The plan for Saturday was to drive to Racine early enough to get checked in for the race, do a short bike ride and swim, and check into the hotel plenty early to do anything that might come up in the evening. That was the plan. Of course, any parent can probably tell you that plans are meant to be destroyed.
By the time Mrs. Pol returned from a morning of errands, all my gear was ready to be packed into the car, B-Boy was dressed and mostly packed, and I was gathering items for Monster Girl. Shortly after my wife joined the effort, it got awfully quiet and she asked where our daughter had gone. I headed to the dining room, figuring she was up on the table causing trouble. I was wrong.
She was in our bedroom causing trouble. She had found and somehow opened a bottle of blue nail polish. That was promptly dumped out, primarily onto the leg of a handy stuffed bear (an anniversary gift my son had made a few years ago). Monster Girl then started using the brush to paint. Herself. Blue.
While my wife freaked out, and I grabbed our daughter to get her out of the way. It took nearly 30 minutes with cotton balls and nail polish remover to get her clean. She had polish on her feet, chest, arms, legs, stomach, and face. Thankfully, she didn't get any into her hair. By the time the mess was completely cleaned, we were all a little high from the fumes. And we were nearly two hours behind schedule.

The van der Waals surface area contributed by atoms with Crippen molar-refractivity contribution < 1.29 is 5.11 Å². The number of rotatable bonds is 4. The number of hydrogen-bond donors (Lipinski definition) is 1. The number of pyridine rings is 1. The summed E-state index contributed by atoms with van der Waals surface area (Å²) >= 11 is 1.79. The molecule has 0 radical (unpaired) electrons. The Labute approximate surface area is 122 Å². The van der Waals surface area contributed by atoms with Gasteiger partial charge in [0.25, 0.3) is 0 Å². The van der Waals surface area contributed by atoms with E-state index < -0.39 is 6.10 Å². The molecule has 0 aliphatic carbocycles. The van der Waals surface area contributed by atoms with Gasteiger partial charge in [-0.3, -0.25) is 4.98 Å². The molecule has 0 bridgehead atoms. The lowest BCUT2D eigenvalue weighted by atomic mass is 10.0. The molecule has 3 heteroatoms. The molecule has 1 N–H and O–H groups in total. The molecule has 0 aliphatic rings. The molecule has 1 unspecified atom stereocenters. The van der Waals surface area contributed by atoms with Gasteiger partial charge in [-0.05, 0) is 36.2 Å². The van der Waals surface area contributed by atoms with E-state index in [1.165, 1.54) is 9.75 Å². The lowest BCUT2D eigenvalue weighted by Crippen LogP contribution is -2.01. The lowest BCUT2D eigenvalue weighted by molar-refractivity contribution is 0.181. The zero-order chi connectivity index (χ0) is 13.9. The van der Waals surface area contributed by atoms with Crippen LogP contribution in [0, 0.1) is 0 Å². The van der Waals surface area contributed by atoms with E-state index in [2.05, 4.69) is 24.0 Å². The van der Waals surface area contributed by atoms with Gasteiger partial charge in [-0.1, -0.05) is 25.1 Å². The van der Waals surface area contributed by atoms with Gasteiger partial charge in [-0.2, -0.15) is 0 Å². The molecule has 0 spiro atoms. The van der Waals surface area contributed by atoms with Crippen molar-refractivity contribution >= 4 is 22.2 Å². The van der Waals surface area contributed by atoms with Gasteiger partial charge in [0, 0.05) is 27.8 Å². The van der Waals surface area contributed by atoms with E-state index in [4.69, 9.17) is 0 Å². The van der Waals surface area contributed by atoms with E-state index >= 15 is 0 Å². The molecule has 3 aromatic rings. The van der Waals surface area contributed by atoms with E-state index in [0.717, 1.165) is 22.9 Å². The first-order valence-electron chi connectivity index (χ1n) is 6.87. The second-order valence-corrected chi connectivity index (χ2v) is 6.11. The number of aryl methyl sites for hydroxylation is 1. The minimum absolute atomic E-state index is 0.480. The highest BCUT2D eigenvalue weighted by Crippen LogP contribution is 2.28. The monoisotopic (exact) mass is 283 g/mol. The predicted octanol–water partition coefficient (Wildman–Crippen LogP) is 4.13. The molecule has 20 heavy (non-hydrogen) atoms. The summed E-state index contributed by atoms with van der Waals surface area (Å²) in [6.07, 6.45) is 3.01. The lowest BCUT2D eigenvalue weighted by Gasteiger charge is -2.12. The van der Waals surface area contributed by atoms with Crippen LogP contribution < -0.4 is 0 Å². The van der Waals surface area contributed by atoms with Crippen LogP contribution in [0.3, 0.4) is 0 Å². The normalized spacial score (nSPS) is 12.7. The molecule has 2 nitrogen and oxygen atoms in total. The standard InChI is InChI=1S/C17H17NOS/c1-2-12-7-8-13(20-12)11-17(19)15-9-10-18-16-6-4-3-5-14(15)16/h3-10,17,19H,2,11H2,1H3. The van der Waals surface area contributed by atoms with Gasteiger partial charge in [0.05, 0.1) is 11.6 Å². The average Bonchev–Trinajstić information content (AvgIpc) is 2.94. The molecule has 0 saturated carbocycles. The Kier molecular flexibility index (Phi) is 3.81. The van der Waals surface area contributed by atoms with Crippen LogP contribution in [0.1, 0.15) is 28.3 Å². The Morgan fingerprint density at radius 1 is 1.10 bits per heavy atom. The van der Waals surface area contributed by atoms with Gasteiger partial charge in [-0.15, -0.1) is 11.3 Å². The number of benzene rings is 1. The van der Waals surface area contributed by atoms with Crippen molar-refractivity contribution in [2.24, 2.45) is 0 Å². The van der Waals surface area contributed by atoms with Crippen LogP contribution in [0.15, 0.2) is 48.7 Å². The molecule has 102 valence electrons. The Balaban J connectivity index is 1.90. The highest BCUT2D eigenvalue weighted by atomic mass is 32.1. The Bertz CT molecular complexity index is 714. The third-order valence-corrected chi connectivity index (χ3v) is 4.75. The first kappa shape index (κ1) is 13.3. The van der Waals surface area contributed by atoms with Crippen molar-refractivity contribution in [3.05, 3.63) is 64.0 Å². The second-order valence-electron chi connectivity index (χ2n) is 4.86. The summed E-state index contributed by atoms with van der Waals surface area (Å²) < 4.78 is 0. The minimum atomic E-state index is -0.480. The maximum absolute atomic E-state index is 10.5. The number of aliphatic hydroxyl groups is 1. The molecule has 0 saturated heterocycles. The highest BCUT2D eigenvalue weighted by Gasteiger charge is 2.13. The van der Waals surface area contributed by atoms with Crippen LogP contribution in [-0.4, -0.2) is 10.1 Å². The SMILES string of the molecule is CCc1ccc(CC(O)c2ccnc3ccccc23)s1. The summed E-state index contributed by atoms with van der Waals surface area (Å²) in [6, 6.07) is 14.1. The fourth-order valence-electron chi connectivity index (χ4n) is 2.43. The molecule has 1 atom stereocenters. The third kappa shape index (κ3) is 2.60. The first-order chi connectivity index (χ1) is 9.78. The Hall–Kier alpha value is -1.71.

By the time we got to Racine, I had enough time find the check in location, pick up my packet, drive to the bike check location, and drop the bike off. Due to the delays, a few minor changes to the "not so come together plans" had to be made. Things like actually riding the bike and actually getting into the lake for a swim. Not so much. I took the bike for a quick spin in my tennis shoes and made sure it shifted. And I looked at the lake and said, "Yep, those bouys must indicate the swim."
I did manage to run into Iron Wil and her husband. They were just getting checked in themselves, and we promised to find each other the next day. Then, it was off to find dinner and something for breakfast. In the fiasco of trying to leave home, I had left all my bagels on the counter. Along with a gallon of Gatorade for the run.
On Sunday, I got up and had some banana bread and a couple of Nutrigrain bars. I started packing things into the car, mystified by how much stuff could be dragged into a hotel for a few short hours. After getting the wife and kids awake, dressed, fed, and loaded into the car, we headed for the race site.
We had to park a good distance from the race site and catch a shuttle to the start. By the time we got there, it was just after 6 a.m. A far cry from the 90-120 minutes early I usually show up. I hit body marking right away, headed into transition and started setting up.
While my wife and kids vanished into one of the playgrounds, I picked up my timing chip and finished setting up transition. After making sure my tires were inflated and going over transition setup one last time, I realized it was nearly 6:30. That gave me enough time to hit the porta-potty and grab my wetsuit head toward the lake.